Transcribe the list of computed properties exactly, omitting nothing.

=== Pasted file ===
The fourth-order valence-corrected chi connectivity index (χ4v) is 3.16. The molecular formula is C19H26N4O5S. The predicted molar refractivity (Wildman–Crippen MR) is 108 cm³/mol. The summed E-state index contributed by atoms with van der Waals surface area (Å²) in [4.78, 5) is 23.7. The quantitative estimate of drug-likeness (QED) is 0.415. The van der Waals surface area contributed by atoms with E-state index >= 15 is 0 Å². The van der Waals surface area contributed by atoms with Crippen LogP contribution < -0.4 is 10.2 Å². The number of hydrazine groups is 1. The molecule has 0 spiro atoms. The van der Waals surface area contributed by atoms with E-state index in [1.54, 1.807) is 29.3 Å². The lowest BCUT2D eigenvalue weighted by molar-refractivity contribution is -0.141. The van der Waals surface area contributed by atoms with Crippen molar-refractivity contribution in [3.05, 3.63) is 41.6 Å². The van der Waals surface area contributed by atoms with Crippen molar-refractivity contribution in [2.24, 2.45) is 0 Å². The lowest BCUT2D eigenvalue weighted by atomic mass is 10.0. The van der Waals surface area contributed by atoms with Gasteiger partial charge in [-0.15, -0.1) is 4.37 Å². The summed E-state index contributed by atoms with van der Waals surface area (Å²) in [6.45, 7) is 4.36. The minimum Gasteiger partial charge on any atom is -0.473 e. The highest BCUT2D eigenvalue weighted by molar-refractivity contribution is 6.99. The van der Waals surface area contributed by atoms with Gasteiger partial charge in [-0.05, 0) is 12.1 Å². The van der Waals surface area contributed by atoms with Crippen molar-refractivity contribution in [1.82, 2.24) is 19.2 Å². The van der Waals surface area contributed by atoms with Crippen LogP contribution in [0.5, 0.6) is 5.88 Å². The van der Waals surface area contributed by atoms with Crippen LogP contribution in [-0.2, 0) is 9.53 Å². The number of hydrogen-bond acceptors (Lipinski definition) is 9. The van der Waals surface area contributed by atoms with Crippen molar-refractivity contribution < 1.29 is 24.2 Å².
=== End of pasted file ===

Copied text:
The fourth-order valence-corrected chi connectivity index (χ4v) is 3.16. The molecular formula is C19H26N4O5S. The predicted molar refractivity (Wildman–Crippen MR) is 108 cm³/mol. The summed E-state index contributed by atoms with van der Waals surface area (Å²) in [4.78, 5) is 23.7. The quantitative estimate of drug-likeness (QED) is 0.415. The van der Waals surface area contributed by atoms with E-state index >= 15 is 0 Å². The van der Waals surface area contributed by atoms with Crippen LogP contribution < -0.4 is 10.2 Å². The number of hydrazine groups is 1. The molecule has 0 spiro atoms. The van der Waals surface area contributed by atoms with E-state index in [1.54, 1.807) is 29.3 Å². The lowest BCUT2D eigenvalue weighted by molar-refractivity contribution is -0.141. The van der Waals surface area contributed by atoms with Crippen molar-refractivity contribution in [3.05, 3.63) is 41.6 Å². The van der Waals surface area contributed by atoms with Crippen molar-refractivity contribution in [2.24, 2.45) is 0 Å². The lowest BCUT2D eigenvalue weighted by atomic mass is 10.0. The van der Waals surface area contributed by atoms with Gasteiger partial charge in [-0.15, -0.1) is 4.37 Å². The summed E-state index contributed by atoms with van der Waals surface area (Å²) in [6.45, 7) is 4.36. The minimum Gasteiger partial charge on any atom is -0.473 e. The highest BCUT2D eigenvalue weighted by molar-refractivity contribution is 6.99. The van der Waals surface area contributed by atoms with Gasteiger partial charge in [-0.05, 0) is 12.1 Å². The van der Waals surface area contributed by atoms with Crippen molar-refractivity contribution in [1.82, 2.24) is 19.2 Å². The van der Waals surface area contributed by atoms with Crippen LogP contribution in [0.5, 0.6) is 5.88 Å². The van der Waals surface area contributed by atoms with Crippen LogP contribution in [-0.2, 0) is 9.53 Å². The number of hydrogen-bond acceptors (Lipinski definition) is 9. The van der Waals surface area contributed by atoms with Crippen molar-refractivity contribution < 1.29 is 24.2 Å².